Zooey's Reviews > Good Morning, Midnight

Good Morning, Midnight by Jean Rhys
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Dec 02, 10

really liked it
Read from November 26 to December 01, 2010 — I own a copy

This book generally gets good reviews and I, for one, agree completely. This book describes a very moving story of a woman who is desperately trying to escape the past and run from the future. Sasha, or Sophia Jansen (she changed her name, somewhere in her life) is a very damaged person, which is why she has made up her mind to drink herself to death. Only, instead of doing this in one evening like the teen trend is nowadays, she takes a period of months or even years to accomplish this.

Sophia (I like that name better, so that is what I will be calling her) spends her days avoiding certain places, avoiding crying in public and avoiding people. The book is written entirely from her point of view, so we learn that she is past 'being liked, I just want to be left alone'. The striking thing is that throughout the book, she doesn't allow herself to be left alone. She meets Russians and a Maroccan, and with them she visits places that bring up a lot of (bad) memories to her.

Although it seems unlikely, there is a beautiful character development. We learn about her past, what makes her so damaged and caused her lack of trust in people. She generally finds people cruel, but then someone crosses her path and makes her re-think things. We read about Sophia in different stages or phases in her life, with different thoughts and different feelings. The captivating element of this book is not so much the actual events, but really how human the main character actually is.

Loneliness, low self-esteem, irrational thoughts, not knowing who we can trust and trusting the wrong people... it's something we can all relate too. We all come across it once in our lives, whether we want to admit it to ourselves or not. And this book expresses all these thoughts that we are constantly denying ourselves to think. And that is what makes it worthy of at least four stars.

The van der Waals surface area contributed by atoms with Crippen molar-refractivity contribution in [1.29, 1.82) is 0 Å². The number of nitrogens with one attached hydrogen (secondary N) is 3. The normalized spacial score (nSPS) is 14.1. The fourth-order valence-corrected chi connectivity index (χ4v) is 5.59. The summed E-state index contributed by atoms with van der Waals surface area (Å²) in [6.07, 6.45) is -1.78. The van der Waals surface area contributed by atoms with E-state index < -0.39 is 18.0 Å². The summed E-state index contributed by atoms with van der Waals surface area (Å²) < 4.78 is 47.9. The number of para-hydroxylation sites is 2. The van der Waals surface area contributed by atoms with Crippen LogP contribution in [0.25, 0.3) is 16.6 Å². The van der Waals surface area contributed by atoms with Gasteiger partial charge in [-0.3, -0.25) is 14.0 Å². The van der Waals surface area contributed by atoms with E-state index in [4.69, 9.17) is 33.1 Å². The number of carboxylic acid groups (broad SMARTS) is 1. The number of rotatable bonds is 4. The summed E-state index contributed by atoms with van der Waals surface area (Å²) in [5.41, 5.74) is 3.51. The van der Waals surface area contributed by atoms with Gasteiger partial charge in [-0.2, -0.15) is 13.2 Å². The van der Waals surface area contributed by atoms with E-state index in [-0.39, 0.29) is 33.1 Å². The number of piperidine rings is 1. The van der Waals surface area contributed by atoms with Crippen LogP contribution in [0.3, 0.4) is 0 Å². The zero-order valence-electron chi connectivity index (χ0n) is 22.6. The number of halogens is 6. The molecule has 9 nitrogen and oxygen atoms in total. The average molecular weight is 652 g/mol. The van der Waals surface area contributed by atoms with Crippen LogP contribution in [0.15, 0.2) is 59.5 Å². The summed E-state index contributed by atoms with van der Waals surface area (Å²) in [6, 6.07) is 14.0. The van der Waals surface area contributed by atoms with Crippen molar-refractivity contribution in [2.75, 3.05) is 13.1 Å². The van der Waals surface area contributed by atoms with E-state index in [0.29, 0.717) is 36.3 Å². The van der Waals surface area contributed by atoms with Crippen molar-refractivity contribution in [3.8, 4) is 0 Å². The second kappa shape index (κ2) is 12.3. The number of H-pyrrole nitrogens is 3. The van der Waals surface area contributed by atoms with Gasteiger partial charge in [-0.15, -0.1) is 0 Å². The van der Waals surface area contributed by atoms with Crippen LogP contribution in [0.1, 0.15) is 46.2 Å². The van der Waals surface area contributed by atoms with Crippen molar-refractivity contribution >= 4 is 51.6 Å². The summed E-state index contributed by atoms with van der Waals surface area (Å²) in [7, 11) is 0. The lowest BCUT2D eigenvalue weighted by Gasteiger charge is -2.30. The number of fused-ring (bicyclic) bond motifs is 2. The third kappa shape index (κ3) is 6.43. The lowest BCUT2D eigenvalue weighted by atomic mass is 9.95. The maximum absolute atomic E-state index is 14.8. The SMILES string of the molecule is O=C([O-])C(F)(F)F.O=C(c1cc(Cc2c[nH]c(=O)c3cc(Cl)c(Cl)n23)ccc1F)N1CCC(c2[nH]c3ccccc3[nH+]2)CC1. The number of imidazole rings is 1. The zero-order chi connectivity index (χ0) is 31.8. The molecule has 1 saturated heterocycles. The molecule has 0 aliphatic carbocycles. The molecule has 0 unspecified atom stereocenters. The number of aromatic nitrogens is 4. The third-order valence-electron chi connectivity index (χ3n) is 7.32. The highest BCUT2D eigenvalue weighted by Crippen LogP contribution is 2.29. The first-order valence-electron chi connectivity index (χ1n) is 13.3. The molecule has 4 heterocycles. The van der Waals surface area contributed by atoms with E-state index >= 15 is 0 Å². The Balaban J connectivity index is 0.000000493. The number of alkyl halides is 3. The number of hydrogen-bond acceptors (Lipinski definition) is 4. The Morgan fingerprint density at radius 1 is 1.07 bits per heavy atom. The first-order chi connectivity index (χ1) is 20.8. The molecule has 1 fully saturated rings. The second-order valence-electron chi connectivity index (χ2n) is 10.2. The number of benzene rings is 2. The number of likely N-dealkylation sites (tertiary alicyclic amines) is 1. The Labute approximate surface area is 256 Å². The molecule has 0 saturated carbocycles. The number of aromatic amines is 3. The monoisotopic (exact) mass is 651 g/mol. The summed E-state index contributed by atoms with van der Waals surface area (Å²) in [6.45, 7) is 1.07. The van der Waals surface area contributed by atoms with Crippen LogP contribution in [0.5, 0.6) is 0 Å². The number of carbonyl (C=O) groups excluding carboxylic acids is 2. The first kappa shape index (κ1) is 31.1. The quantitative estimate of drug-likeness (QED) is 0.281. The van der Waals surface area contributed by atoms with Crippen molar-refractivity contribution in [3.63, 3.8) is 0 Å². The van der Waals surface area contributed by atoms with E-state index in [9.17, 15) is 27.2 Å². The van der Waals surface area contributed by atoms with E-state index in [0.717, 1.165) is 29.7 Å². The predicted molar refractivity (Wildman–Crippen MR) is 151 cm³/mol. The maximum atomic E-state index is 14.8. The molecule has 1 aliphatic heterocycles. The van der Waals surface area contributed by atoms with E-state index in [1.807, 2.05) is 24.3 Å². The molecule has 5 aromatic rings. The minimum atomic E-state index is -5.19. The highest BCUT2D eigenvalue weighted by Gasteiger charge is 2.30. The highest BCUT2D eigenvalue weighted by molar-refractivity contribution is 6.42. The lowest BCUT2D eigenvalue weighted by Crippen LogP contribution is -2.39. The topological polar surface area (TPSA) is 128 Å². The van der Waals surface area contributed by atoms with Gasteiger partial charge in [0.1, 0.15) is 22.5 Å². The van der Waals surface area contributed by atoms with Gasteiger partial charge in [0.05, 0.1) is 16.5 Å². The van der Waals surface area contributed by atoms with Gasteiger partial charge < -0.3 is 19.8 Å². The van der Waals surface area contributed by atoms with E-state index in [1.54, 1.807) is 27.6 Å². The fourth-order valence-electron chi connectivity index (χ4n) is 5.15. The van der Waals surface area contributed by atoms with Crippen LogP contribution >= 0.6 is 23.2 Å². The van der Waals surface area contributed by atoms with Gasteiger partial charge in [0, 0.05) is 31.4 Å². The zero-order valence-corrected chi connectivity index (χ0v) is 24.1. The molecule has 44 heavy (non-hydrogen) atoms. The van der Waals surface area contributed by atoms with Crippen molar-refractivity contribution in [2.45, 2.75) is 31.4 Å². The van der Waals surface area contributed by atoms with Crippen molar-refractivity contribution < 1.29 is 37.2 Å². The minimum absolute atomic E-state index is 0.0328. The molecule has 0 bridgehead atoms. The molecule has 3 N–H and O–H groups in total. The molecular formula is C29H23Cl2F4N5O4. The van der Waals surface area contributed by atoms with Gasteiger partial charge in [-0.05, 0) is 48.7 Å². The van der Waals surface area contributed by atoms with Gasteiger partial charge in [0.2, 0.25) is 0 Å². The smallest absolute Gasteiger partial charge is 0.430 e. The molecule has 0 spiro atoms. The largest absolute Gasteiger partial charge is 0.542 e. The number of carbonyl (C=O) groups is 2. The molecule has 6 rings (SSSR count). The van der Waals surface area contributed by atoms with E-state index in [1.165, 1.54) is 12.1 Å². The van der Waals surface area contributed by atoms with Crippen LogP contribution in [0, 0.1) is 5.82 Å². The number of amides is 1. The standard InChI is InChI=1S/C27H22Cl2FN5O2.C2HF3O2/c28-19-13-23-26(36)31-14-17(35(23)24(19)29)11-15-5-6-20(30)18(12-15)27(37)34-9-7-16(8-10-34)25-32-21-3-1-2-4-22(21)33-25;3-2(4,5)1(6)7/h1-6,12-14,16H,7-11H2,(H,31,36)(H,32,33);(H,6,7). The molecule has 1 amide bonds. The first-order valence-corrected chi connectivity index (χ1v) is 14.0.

There are sudden flashbacks in the books that pop up in the middle of the present. Really, it is confusing sometimes. I've held the book upside-down, trying to discover a print that said 'time-machine now' or 'dream mode on'. No such thing. This is a book for which you need your attention permanently. I think I lost mine near the end, because the ending of the book was lost on me. And apparently, on Google too, cause I could not find an explanation anywhere.

I took off half a star for hurting a kitten. I think I'm going to start teaching writing classes and I'll open with the question: What do we do with animals? And then the answer: We love them! We save them! We set them free! And the latter in such a way that does not involve shoo-ing them out of a room and out on the street where it gets run over.

In the end, I think that Sophia's life has been rather tragic and the author has done the best job in trying to convey that message to her readers. Really, after Sophacles' Oedipus Rex, only Hallmark movies involve more tears. Like the one I've got playing on the background now, where somebody is declaring that his significant other 'should not come to hospital when he's dying, because he rather disappears when he feels that his time is coming'. Sad, no? Definitely yes!

To those that are looking for an eventful story, you can just forget about this one. Not much is happening, but the raw emotion is enough to make this book a worthy classic, one to be remembered forever.

~Zooey Iding
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11/26/2010 page 16
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